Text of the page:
ENGL 212 Personal Essay — Technology and the World Around Us
Digital technology, especially smartphones, have impacted my life in the way that I think and work. As I go about my daily routine of school, wrestling, work, and social life, I often find myself emerging into my iPhone screen, unable to escape its cold embrace. It pulls me back in every time I look away as though it is calling my name. It makes any attempt to focus on homework or work futile as it is always in the back of my mind. Don’t get me wrong I love technology and all of its benefits that come with the simplicity of such a great tool but there is usually a downside that we do not consider when using them. When using tools to simplify a job it often results in those base skills being forgotten or worsened. In this case, our smartphones are changing our social landscapes and personal relationships with the people around us.
The internet has changed our perspectives and expectations of the people around us. We want everything now and if we cannot get it now we want it as soon as possible. We are impatient and stubborn when it comes to getting what we want. The internet did not create this impatience or stubbornness but it has fostered it allowing that need to grow exponentially. We are given everything with the use of the internet at lightning speed. Delivery, email, work, food, etc. we want it all fast. No, it is not bad to want it all but it is the new expectation of the digital world. It changes the way we look at the world and we are more connected to people around the world than ever before.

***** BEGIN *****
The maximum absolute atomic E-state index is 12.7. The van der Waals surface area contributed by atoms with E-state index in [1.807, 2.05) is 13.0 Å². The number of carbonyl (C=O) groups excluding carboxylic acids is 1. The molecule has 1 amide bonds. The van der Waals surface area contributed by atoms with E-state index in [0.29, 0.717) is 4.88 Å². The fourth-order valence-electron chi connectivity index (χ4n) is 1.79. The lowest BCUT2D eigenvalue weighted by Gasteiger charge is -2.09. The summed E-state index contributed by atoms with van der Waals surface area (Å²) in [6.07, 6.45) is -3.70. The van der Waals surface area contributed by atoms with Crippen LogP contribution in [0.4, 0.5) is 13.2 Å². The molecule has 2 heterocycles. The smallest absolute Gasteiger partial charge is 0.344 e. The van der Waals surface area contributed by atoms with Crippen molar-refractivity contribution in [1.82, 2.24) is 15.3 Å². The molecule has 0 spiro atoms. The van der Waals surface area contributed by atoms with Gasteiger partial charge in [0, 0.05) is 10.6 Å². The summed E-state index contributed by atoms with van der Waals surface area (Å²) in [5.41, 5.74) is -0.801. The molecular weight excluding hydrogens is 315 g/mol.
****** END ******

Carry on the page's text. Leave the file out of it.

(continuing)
The internet and all the digital technologies that come along with it have brought the world a sense of connectivity. All around the world we are able to reach others almost instantly at the push of a button. We no longer expect email responses to take 3 weeks at a time. We are able to finish entire conversations in minutes or hours without delay. It makes things effective when we should be cherishing them. Catching up with old colleagues, friends, or family members should not be made faster or more effective but it is something that is starting to happen with the use of smartphone technology. We have a growing addiction to technology and it is very hard to satisfy that addiction.